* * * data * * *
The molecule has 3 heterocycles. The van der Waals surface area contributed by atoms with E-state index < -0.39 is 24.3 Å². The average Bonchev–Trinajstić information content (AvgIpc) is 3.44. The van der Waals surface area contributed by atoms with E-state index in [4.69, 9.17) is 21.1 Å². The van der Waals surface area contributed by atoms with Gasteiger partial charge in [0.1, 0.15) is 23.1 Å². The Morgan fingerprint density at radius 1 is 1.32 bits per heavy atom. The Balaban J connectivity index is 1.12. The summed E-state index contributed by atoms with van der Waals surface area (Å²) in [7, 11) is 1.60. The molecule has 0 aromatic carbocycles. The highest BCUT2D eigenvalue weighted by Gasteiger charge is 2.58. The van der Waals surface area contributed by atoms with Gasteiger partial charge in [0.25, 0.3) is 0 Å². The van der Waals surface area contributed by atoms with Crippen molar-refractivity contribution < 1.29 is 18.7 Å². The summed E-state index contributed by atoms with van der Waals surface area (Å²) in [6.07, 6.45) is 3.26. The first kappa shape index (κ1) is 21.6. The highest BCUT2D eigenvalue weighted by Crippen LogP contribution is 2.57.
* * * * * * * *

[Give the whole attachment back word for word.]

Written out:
The molecule has 3 heterocycles. The van der Waals surface area contributed by atoms with E-state index < -0.39 is 24.3 Å². The average Bonchev–Trinajstić information content (AvgIpc) is 3.44. The van der Waals surface area contributed by atoms with E-state index in [4.69, 9.17) is 21.1 Å². The van der Waals surface area contributed by atoms with Gasteiger partial charge in [0.1, 0.15) is 23.1 Å². The Morgan fingerprint density at radius 1 is 1.32 bits per heavy atom. The Balaban J connectivity index is 1.12. The summed E-state index contributed by atoms with van der Waals surface area (Å²) in [7, 11) is 1.60. The molecule has 0 aromatic carbocycles. The highest BCUT2D eigenvalue weighted by Gasteiger charge is 2.58. The van der Waals surface area contributed by atoms with Gasteiger partial charge in [0.25, 0.3) is 0 Å². The van der Waals surface area contributed by atoms with Crippen molar-refractivity contribution < 1.29 is 18.7 Å². The summed E-state index contributed by atoms with van der Waals surface area (Å²) in [6.07, 6.45) is 3.26. The first kappa shape index (κ1) is 21.6. The highest BCUT2D eigenvalue weighted by Crippen LogP contribution is 2.57.